PYEONGCHANG, South Korea (Reuters) - The Hungarian Olympic Committee will consider changing its selection procedures after skier Elizabeth Swaney’s halfpipe performance went viral, with many fans wondering why an athlete of such limited ability was competing at the Games.
Swaney, born in the United States but representing Hungary in Pyeongchang, completed two runs in qualifying for the ski halfpipe on Monday.
The 33-year-old, however, did not attempt a trick more complicated than a simple alley-oop when a skier rotates 180 degrees or more in the uphill direction.
She finished bottom of the standings after two basic runs left her more than 40 points behind the 12th-placed qualifier for the final.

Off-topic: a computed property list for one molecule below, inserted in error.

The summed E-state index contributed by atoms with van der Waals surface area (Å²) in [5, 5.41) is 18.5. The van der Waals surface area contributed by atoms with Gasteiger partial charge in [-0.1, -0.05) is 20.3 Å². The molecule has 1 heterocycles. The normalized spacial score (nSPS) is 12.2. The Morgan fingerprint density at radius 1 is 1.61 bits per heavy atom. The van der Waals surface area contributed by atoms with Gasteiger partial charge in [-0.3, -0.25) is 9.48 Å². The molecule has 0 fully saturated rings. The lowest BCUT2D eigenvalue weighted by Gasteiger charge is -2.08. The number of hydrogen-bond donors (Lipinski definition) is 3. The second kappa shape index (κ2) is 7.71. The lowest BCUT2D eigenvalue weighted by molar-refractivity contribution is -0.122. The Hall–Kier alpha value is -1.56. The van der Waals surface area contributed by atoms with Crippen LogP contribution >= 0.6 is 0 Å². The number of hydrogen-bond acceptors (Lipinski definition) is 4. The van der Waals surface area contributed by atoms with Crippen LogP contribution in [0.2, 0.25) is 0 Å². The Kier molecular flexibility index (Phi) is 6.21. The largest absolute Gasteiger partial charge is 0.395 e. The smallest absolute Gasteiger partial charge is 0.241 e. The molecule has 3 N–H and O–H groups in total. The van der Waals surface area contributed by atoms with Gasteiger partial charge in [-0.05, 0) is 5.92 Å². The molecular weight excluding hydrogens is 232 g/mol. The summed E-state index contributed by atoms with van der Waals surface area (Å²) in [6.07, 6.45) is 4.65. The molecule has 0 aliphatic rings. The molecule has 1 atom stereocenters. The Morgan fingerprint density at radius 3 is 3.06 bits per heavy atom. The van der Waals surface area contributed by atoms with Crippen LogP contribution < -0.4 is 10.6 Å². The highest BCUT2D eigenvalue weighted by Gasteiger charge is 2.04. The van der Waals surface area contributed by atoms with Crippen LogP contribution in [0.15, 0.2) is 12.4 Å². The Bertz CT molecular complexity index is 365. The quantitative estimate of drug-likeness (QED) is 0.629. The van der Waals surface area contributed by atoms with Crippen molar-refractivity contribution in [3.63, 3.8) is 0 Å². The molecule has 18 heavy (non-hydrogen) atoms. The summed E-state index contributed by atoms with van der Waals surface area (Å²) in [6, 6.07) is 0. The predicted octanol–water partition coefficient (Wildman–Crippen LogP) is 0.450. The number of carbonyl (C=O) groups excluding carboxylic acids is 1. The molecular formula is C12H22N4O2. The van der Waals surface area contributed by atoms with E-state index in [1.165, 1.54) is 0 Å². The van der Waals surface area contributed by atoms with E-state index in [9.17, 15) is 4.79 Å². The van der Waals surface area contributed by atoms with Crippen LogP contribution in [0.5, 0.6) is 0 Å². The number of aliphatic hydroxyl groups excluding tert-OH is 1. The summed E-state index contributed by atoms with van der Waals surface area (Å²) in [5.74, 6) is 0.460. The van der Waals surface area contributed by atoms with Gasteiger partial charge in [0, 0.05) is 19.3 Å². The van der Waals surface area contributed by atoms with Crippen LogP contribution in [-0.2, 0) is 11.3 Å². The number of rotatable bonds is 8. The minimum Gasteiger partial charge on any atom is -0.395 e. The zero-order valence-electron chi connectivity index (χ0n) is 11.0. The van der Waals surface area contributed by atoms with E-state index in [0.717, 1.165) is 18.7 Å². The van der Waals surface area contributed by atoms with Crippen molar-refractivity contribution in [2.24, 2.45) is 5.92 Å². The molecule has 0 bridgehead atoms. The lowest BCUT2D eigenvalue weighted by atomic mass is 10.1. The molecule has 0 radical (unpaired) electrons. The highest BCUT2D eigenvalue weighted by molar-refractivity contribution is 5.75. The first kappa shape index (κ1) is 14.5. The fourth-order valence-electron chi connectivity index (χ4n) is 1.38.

After raising funds through online donation websites to help fuel her Olympic ambitions, Swaney qualified for Pyeongchang due to the sheer volume of competitions she took part in.
Needing to consistently finish in the top 30 at World Cup events to make it to South Korea, Swaney persisted with easy runs, sometimes not even attempting tricks, to make sure she did not fall and always recorded a score.
Some commentators, however, questioned whether Swaney’s performance lowered the standard and integrity of the Olympics.
“We, the Hungarian Olympic Committee, have to learn the lessons from this case, and we must consider rethinking our nomination procedures,” a Hungarian team spokesman told Reuters via email.
“We shall be doing this, with the assistance of the appropriate experts, in the near future,” the spokesman added.
Swaney said she will reflect on her Olympic experience before deciding on her future.
Reporting by Jack Tarrant, editing by Ed Osmond
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